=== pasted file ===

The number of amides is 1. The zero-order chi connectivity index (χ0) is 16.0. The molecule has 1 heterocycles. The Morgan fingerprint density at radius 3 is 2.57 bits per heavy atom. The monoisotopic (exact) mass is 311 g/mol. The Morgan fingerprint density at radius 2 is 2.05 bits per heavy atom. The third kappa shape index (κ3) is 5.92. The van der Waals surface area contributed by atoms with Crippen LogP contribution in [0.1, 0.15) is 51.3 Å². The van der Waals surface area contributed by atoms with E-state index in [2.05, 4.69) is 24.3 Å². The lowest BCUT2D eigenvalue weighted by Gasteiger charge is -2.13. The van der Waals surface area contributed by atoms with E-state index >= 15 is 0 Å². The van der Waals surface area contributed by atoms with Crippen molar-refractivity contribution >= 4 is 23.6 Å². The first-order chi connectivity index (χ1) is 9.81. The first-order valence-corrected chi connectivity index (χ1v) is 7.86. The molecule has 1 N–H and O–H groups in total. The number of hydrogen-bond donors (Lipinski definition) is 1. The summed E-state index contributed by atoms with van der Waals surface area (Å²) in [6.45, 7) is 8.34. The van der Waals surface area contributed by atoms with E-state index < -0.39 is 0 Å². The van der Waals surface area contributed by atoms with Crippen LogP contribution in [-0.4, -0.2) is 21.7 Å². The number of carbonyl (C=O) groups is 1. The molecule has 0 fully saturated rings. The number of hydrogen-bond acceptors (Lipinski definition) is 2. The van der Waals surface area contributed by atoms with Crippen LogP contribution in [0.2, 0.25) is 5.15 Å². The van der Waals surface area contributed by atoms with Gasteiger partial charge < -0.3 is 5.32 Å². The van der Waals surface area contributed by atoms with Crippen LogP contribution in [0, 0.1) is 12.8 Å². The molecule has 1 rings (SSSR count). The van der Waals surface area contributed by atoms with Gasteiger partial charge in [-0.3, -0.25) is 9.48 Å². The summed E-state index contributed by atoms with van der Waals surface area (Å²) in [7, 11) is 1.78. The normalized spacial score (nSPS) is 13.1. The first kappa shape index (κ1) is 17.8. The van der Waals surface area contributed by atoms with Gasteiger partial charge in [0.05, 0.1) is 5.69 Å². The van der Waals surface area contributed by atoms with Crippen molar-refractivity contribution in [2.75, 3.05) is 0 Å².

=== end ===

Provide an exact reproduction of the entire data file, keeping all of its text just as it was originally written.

The number of amides is 1. The zero-order chi connectivity index (χ0) is 16.0. The molecule has 1 heterocycles. The Morgan fingerprint density at radius 3 is 2.57 bits per heavy atom. The monoisotopic (exact) mass is 311 g/mol. The Morgan fingerprint density at radius 2 is 2.05 bits per heavy atom. The third kappa shape index (κ3) is 5.92. The van der Waals surface area contributed by atoms with Crippen LogP contribution in [0.1, 0.15) is 51.3 Å². The van der Waals surface area contributed by atoms with E-state index in [2.05, 4.69) is 24.3 Å². The lowest BCUT2D eigenvalue weighted by Gasteiger charge is -2.13. The van der Waals surface area contributed by atoms with E-state index >= 15 is 0 Å². The van der Waals surface area contributed by atoms with Crippen molar-refractivity contribution >= 4 is 23.6 Å². The first-order chi connectivity index (χ1) is 9.81. The first-order valence-corrected chi connectivity index (χ1v) is 7.86. The molecule has 1 N–H and O–H groups in total. The number of hydrogen-bond donors (Lipinski definition) is 1. The summed E-state index contributed by atoms with van der Waals surface area (Å²) in [6.45, 7) is 8.34. The van der Waals surface area contributed by atoms with E-state index < -0.39 is 0 Å². The van der Waals surface area contributed by atoms with Crippen LogP contribution in [-0.4, -0.2) is 21.7 Å². The number of carbonyl (C=O) groups is 1. The molecule has 0 fully saturated rings. The number of hydrogen-bond acceptors (Lipinski definition) is 2. The van der Waals surface area contributed by atoms with Crippen LogP contribution in [0.2, 0.25) is 5.15 Å². The van der Waals surface area contributed by atoms with Gasteiger partial charge < -0.3 is 5.32 Å². The van der Waals surface area contributed by atoms with Crippen LogP contribution in [0, 0.1) is 12.8 Å². The molecule has 1 rings (SSSR count). The van der Waals surface area contributed by atoms with Gasteiger partial charge in [-0.3, -0.25) is 9.48 Å². The summed E-state index contributed by atoms with van der Waals surface area (Å²) in [7, 11) is 1.78. The normalized spacial score (nSPS) is 13.1. The first kappa shape index (κ1) is 17.8. The van der Waals surface area contributed by atoms with Gasteiger partial charge in [0.05, 0.1) is 5.69 Å². The van der Waals surface area contributed by atoms with Crippen molar-refractivity contribution in [2.75, 3.05) is 0 Å².